A Sense of Balance: Techniques and Technologies of Self-regulation

— Hélène Mialet & Natasha Schüll —

Contact improvisation dance, horse riding, the sense of vertigo that comes over courtroom victims reliving past trauma, bodies in fluctuation in diabetes management, consumers who invite wearable technology to regulate their day-to-day conduct: this panel could have been disjointed and chaotic but was, instead, in “balance,” its five presentations turning on a common pivot as they moved in different directions.

That pivot, the sense of balance itself, was shown operating at multiple registers of human life: postural, moral, affective, metabolic, political. Panelists revealed the workings of balance as a regulator of bodily positioning, emotional stability, daily habits, and relations with others – whether animals, humans, spaces, or machines. The challenge of imbalance played out internally and externally, as physical shocks, kinetic destabilization, temporal disorientation, economic volatility. The theme of this year’s meeting, In(Sensibilities), resonated throughout – as did the climate of uncertainty, violence, asymmetry, and deregulation that characterizes the present historical moment. Justice, beauty, equality, truth: the concept of balance is never far away as we grapple to make sense of this moment. But how, in practice, does balance operate?

To start, Joe Dumit brought us deep into the articulations of flesh and bone that happen through the fascia as it operates to smooth out and make the movement of our bodies possible; and then back out to the art of contact improvisation, through which bodies learn how indispensable falling is to the task of standing, and thereby come to stand – and fall – with grace and trust. Rachel Prentice brought animals into the equation, exploring equestrian dressage as a complex, improvisational attunement that demands equilibrium rather than strength, and that involves a balancing act that is never simply purely physical but also moral and cultural. Next, Kelli Moore showed how the spatial arrangement of domestic violence courtrooms and the display of evidentiary photographs depicting victims’ injuries – often closely cropped and magnified – can disrupt the temporal equilibrium of judicial proceedings (and, perhaps, our conception of justice itself) with a feeling of vertigo. Hélène Mialet followed with a harrowing portrait of the constant imbalance that diabetics experience, caught as they are between extremes of continuously moving blood sugar levels, highs and lows of hypoglycemia and hyperglycemia; the body, here, is an ever vigilant system composed of organic senses and digitized sensors that are attuned (or not) to its own fluctuations. Natasha Schüll completed the panel with an account of the discombobulation consumers are liable to feel as they navigate a landscape of choice and risk that makes their emotions tilt and bodies tremble, prompting them to hope – in vain – for digital devices that might serve as thermostats for daily living, relieving them of the confounding task of self-regulation.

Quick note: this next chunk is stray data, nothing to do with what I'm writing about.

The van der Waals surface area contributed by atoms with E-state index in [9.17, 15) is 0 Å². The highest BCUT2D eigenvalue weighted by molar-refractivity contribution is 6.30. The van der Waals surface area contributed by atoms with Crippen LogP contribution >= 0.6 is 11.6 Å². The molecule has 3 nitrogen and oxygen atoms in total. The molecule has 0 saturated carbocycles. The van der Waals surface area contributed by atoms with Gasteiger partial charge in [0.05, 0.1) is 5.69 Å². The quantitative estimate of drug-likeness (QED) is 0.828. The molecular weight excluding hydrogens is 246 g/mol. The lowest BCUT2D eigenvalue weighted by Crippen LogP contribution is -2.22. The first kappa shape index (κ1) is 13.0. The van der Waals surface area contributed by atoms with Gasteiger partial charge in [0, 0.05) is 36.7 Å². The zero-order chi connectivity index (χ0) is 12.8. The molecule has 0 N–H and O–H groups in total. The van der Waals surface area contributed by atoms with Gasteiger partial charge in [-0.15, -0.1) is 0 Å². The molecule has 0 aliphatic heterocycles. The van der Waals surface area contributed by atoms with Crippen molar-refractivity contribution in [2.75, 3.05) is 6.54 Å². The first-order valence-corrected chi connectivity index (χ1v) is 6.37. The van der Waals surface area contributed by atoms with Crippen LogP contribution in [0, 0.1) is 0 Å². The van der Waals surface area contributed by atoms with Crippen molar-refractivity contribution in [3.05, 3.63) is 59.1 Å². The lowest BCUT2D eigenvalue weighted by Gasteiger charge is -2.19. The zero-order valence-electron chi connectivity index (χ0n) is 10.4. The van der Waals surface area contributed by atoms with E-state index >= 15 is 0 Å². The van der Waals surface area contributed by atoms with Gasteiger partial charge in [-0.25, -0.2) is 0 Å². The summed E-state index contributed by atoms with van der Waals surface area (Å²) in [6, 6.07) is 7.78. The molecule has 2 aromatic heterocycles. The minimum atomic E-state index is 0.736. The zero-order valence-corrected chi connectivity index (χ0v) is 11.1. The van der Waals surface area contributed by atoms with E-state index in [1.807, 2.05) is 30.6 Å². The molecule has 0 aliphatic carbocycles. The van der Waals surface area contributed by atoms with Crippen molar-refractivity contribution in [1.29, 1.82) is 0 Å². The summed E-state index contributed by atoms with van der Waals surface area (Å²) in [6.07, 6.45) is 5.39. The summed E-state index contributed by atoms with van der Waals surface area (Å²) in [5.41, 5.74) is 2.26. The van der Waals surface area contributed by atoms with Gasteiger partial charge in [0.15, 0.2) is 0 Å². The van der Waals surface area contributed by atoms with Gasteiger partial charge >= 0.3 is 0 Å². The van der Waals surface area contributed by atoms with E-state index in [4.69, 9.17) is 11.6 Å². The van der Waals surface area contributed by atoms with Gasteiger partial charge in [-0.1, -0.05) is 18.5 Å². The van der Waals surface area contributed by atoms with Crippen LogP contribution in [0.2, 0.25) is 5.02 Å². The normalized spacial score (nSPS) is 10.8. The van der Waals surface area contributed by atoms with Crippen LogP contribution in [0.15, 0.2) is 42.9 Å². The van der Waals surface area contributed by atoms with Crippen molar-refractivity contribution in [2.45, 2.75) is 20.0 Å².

At stake in all these papers was the question of control: how much of it do we have – or do we want to have – over our bodies, our emotions, our interactions with others, our systems of social justice, our daily microrhythms? If control can be conceived in another way than rigidity, indifference, mastery, and fear – in a way, that is, that accommodates falling and failing, flexibility and letting go, and acceptance of help from other bodies and systems – than we will have moved the debate a little bit.